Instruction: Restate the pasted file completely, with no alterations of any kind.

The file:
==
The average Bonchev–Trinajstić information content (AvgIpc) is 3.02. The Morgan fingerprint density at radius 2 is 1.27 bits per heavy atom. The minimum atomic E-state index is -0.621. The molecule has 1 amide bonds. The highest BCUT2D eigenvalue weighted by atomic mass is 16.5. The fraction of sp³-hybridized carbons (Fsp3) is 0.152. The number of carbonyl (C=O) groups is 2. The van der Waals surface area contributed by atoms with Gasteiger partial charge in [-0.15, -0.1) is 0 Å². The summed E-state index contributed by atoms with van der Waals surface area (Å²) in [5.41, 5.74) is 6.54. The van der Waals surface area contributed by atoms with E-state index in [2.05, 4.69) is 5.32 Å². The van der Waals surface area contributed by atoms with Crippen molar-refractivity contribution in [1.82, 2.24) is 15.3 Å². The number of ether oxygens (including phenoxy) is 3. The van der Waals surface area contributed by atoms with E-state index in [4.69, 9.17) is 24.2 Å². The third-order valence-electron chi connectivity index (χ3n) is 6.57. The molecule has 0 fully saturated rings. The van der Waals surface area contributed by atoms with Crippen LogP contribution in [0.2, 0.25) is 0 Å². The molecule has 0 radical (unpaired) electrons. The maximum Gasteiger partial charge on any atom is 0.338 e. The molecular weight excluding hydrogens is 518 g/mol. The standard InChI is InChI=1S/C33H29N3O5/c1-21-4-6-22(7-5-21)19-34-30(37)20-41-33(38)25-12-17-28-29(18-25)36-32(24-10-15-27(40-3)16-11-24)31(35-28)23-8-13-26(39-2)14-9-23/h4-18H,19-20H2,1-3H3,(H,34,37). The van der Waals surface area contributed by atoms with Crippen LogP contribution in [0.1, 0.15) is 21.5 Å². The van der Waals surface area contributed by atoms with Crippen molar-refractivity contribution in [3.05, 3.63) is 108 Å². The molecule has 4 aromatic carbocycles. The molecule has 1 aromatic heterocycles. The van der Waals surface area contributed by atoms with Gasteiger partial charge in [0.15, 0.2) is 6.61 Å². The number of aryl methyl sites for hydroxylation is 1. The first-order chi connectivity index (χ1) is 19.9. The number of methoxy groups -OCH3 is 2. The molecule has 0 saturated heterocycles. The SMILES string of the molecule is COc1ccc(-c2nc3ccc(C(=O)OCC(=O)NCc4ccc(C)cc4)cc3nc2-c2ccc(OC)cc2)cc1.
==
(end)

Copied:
The average Bonchev–Trinajstić information content (AvgIpc) is 3.02. The Morgan fingerprint density at radius 2 is 1.27 bits per heavy atom. The minimum atomic E-state index is -0.621. The molecule has 1 amide bonds. The highest BCUT2D eigenvalue weighted by atomic mass is 16.5. The fraction of sp³-hybridized carbons (Fsp3) is 0.152. The number of carbonyl (C=O) groups is 2. The van der Waals surface area contributed by atoms with Gasteiger partial charge in [-0.15, -0.1) is 0 Å². The summed E-state index contributed by atoms with van der Waals surface area (Å²) in [5.41, 5.74) is 6.54. The van der Waals surface area contributed by atoms with E-state index in [2.05, 4.69) is 5.32 Å². The van der Waals surface area contributed by atoms with Crippen molar-refractivity contribution in [1.82, 2.24) is 15.3 Å². The number of ether oxygens (including phenoxy) is 3. The van der Waals surface area contributed by atoms with E-state index in [4.69, 9.17) is 24.2 Å². The third-order valence-electron chi connectivity index (χ3n) is 6.57. The molecule has 0 fully saturated rings. The van der Waals surface area contributed by atoms with Crippen LogP contribution in [0.2, 0.25) is 0 Å². The molecule has 0 radical (unpaired) electrons. The maximum Gasteiger partial charge on any atom is 0.338 e. The molecular weight excluding hydrogens is 518 g/mol. The standard InChI is InChI=1S/C33H29N3O5/c1-21-4-6-22(7-5-21)19-34-30(37)20-41-33(38)25-12-17-28-29(18-25)36-32(24-10-15-27(40-3)16-11-24)31(35-28)23-8-13-26(39-2)14-9-23/h4-18H,19-20H2,1-3H3,(H,34,37). The van der Waals surface area contributed by atoms with Crippen LogP contribution in [0.1, 0.15) is 21.5 Å². The van der Waals surface area contributed by atoms with Crippen molar-refractivity contribution in [3.05, 3.63) is 108 Å². The molecule has 4 aromatic carbocycles. The molecule has 1 aromatic heterocycles. The van der Waals surface area contributed by atoms with Gasteiger partial charge in [0.15, 0.2) is 6.61 Å². The number of aryl methyl sites for hydroxylation is 1. The first-order chi connectivity index (χ1) is 19.9. The number of methoxy groups -OCH3 is 2. The molecule has 0 saturated heterocycles. The SMILES string of the molecule is COc1ccc(-c2nc3ccc(C(=O)OCC(=O)NCc4ccc(C)cc4)cc3nc2-c2ccc(OC)cc2)cc1.